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Time to turn up our online BS meters

What do you believe when you can’t believe anything? That question was recently posed by Aviv Ovadya, the chief technologist from the University of Michigan’s Center for Social Media Responsibility.

What the MIT graduate was referencing in an interview on BuzzFeed and a column he wrote for the Washington Post is the staggering amount of misinformation on the internet spread quickly and intentionally with ads on social media.

Fortune magazine reported that Facebook’s testimony to Congress indicated 80,000 pieces of content from Russia’s Internet Research Agency reached more than 100 million people during the past election.  The old-fashioned propaganda campaign also included 131,000 Twitter messages and 1,100 Youtube videos.

The extent is so widespread that Ovadya found a significant number of “top trending” news stories were inaccurate. The problem is that popularity, not quality or accuracy, rules the digital world. What gets the most clicks and likes goes to the top of everyone’s feed, but the algorithms that drive both Google and Facebook can be gamed with ads and “bots” to generate fraudulent likes and move news items up the list. Who cares if it’s right as long as you agree with it and it’s popular? That’s the sentiment behind this hijacking of information.

And it didn’t end with the election, when the school shooting in Florida happened, immediately a “bot” army controlled by Russia sprang into action making thousands of inflammatory posts, both for and against gun control. The purpose of these outrageous and insensitive posts, according to a New York Times story, was just to stir up the political fighting in this country.

Ovadya characterized the threat to widely disseminate false information as being like a car careening towards a cliff - and not only is no one trying to stop it, no one even sees the car.

This is the tip of the iceberg of the damage that can be unleashed by malicious and ingenious technology now rolling out.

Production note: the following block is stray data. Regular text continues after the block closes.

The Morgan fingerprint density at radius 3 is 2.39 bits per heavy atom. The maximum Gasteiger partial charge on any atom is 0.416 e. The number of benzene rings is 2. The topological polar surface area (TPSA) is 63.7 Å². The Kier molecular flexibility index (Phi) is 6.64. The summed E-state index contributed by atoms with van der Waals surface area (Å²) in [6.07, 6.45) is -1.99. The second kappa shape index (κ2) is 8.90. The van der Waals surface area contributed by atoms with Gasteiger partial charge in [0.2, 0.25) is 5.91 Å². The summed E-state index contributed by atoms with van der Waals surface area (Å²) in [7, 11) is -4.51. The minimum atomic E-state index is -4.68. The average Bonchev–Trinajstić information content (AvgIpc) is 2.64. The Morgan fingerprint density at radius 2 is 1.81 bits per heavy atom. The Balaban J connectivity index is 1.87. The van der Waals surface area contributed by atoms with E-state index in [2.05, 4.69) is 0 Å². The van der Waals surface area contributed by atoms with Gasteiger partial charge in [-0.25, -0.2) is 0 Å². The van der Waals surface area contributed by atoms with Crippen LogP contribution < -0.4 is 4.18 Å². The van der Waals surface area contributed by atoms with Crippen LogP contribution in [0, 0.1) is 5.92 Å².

Some of the new technology that the Center for Social Media Responsibility says is either already available or not far away:

• There are sites and software that initially could be used to create porn by putting the faces of celebrities into realistic sex scenes. Trashy in itself, but the same software could be used to settle a score with that annoying person at the office, “Hey y’all look at the video someone sent me.”

• With similar software you could find yourself shown shoplifting on one of the convenience store security videos that we all see shared online.

• A new software is described as “Photoshop for audio” could be used very well in phone scams such as “Hi grandma. I need to get your Social Security number again for that form.”

• We’ve all seen someone on Facebook apologizing about a message sent by their account that wasn’t really them. The next step: using what’s already on social media, advanced programs can scan your real posts and likes and then send a completely false message to you, made more believable as it would appear it came from a friend and include a topic you had discussed before. Imagine thinking your aunt sent you a Facebook message welcoming you back from a genuine vacation but then mainly telling how much weight she has lost, and here is a link to buy pills.

As described in the BuzzFeed story, we’ve already reached a point where any person could make it “appear as if anything has happened, regardless of whether or not it did.”

You want a video of Trump kicking a kitten, well here it is. Need a video of Schumer punching a baby? Give us a minute. Hey, let’s have someone for local office caught on cell phone video saying they love Nazis. No problem with the software that is out there.Technology to distort reality is moving faster than gullible humans are able to adapt.

One of the first steps is to demand accountability from the likes of Google, Twitter and Facebook. They are dominating the economy and it’s not too much to expect them to clean up their acts. Rather than running purely by programs and algorithms, asking them to hire more human monitors wouldn’t cut much into their hefty bank accounts.

Second, we all need to raise our fraud, fake scrutiny-threshold. Quit falling for, sharing, or liking every ridiculous story that comes along. We may never tame the technology, but we can all think for ourselves.